How to analyse product replenishment

By identifying products that are regularly replenished and contacting customers when they are running low via replenishment emails, you can generate extra sales.

How to analyse product replenishment
Picture by Andrea Piacquadio, Pexels.
21 minutes to read

Subscription commerce was all the rage for a while, but it’s not really become as popular as many in ecommerce perhaps envisaged. While we may have subscriptions for certain things, most of us have continued to buy consumable products in the same way - by replenishing them whenever we run out.

Online retailers are wise to this common behaviour, and many create specific product replenishment email campaigns to target such customers. According to some marketing studies, these product replenishment emails can have the highest click through rates of any marketing automation emails, so they’re worth adding to your email marketing arsenal.

Product replenishment email campaigns

Product replenishment emails aim to contact each customer just before they are due to replenish a given product and give them with a gentle reminder to buy some more before they run out. They work because they’re timely and relevant. However, replenishment campaigns are harder to get right than you might first imagine, because customers all behave in slightly different ways.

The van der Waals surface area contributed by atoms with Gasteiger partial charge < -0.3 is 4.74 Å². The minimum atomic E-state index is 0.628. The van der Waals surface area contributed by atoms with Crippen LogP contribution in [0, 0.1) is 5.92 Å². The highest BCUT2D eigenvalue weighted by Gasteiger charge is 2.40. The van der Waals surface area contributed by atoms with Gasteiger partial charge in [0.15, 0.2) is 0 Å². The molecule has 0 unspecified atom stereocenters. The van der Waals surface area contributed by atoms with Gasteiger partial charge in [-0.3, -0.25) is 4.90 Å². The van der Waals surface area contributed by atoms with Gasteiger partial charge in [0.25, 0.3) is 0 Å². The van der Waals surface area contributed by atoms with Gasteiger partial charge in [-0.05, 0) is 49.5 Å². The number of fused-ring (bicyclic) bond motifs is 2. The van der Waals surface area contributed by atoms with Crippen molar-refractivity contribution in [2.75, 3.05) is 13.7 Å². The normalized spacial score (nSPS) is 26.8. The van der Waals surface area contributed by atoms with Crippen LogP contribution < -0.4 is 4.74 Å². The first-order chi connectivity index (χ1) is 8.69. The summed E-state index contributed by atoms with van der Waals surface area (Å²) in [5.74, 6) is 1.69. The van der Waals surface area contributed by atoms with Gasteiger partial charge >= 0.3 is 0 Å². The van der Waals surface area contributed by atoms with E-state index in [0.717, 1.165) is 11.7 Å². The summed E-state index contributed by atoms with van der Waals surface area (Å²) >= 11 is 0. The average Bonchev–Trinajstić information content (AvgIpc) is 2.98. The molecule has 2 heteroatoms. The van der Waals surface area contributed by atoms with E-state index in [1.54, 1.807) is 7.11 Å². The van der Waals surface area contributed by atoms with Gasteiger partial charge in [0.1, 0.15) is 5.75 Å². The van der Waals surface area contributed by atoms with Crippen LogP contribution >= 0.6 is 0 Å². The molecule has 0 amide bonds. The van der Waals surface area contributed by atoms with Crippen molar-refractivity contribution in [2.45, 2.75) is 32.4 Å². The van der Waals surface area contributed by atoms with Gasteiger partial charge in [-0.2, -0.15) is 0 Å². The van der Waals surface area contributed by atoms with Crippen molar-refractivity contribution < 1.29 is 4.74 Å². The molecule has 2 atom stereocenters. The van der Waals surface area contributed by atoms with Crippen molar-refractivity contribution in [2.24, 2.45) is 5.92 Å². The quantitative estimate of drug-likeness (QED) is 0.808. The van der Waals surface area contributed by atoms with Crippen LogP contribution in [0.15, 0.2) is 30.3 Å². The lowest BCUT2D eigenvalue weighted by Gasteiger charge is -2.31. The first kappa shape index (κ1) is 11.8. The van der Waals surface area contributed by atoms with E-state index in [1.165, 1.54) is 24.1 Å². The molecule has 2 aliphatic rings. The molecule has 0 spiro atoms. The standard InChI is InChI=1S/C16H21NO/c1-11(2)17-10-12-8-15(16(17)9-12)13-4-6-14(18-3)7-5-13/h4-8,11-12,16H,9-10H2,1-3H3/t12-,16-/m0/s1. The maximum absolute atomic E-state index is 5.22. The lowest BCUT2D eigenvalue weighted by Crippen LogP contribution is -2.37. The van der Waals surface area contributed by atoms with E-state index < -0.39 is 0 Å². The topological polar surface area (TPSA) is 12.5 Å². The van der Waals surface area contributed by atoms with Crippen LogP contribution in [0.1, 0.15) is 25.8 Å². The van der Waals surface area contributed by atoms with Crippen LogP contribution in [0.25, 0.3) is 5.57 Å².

Volume purchased Customers who buy a product in bulk may well need to stock up again less frequently than those who purchase smaller quantities more frequently. Similarly, an individual customer who usually purchases, say, a 2kg pack of protein powder which lasts them a week, might not need to purchase again at their usual interval if their last order was for a 10kg sack.
Consumption rate Different people have different rates of product consumption, so they won't all replenish their products at the same rates. The mean time to replenish a given product might be 30 days, but some customers will use the product more quickly and need to replenish weekly, while for others their pack could last them months.
Seasonality Replenishment rates can also be seasonal. Certain products get replenished only during certain seasons. For example, you might mince pies several times in the run up to Christmas, but try finding them in the summer...
Product type Some products are just not replenished. For example, electrical appliances and gadgets tend to have a longer lifetime and customers rarely need more than one. By the time the product requires replacement, it's usually obsolete and has to be replaced with an alternative of the same general type.

In this project, I’ll show you how you can use Pandas to calculate product replenishment rates for each of your products and calculate the average time it takes customers to replenish them. For simple products, the data could be used as-is to power basic product replenishment campaigns, but they also serve as the raw features for product replenishment campaign models.